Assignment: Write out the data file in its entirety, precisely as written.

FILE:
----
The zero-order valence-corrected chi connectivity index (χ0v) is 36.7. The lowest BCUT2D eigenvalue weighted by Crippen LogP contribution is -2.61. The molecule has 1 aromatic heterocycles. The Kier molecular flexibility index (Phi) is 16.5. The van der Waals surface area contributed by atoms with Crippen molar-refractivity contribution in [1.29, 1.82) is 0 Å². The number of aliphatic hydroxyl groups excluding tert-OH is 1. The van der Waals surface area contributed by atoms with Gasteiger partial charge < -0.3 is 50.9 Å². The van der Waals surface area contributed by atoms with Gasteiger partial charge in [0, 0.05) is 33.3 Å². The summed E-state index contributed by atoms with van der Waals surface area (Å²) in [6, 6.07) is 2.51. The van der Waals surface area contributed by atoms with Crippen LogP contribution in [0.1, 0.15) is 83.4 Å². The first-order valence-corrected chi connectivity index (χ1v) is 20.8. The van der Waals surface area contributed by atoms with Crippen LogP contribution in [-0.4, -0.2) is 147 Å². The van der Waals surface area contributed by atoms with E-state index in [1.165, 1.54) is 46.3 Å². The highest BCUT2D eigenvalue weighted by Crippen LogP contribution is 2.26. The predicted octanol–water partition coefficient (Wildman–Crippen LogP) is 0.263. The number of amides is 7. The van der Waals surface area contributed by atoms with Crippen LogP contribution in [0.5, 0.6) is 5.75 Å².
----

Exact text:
The zero-order valence-corrected chi connectivity index (χ0v) is 36.7. The lowest BCUT2D eigenvalue weighted by Crippen LogP contribution is -2.61. The molecule has 1 aromatic heterocycles. The Kier molecular flexibility index (Phi) is 16.5. The van der Waals surface area contributed by atoms with Crippen molar-refractivity contribution in [1.29, 1.82) is 0 Å². The number of aliphatic hydroxyl groups excluding tert-OH is 1. The van der Waals surface area contributed by atoms with Gasteiger partial charge < -0.3 is 50.9 Å². The van der Waals surface area contributed by atoms with Gasteiger partial charge in [0, 0.05) is 33.3 Å². The summed E-state index contributed by atoms with van der Waals surface area (Å²) in [6, 6.07) is 2.51. The van der Waals surface area contributed by atoms with Crippen LogP contribution in [0.1, 0.15) is 83.4 Å². The first-order valence-corrected chi connectivity index (χ1v) is 20.8. The van der Waals surface area contributed by atoms with Crippen LogP contribution in [-0.4, -0.2) is 147 Å². The van der Waals surface area contributed by atoms with E-state index in [1.165, 1.54) is 46.3 Å². The highest BCUT2D eigenvalue weighted by Crippen LogP contribution is 2.26. The predicted octanol–water partition coefficient (Wildman–Crippen LogP) is 0.263. The number of amides is 7. The van der Waals surface area contributed by atoms with Crippen LogP contribution in [0.5, 0.6) is 5.75 Å².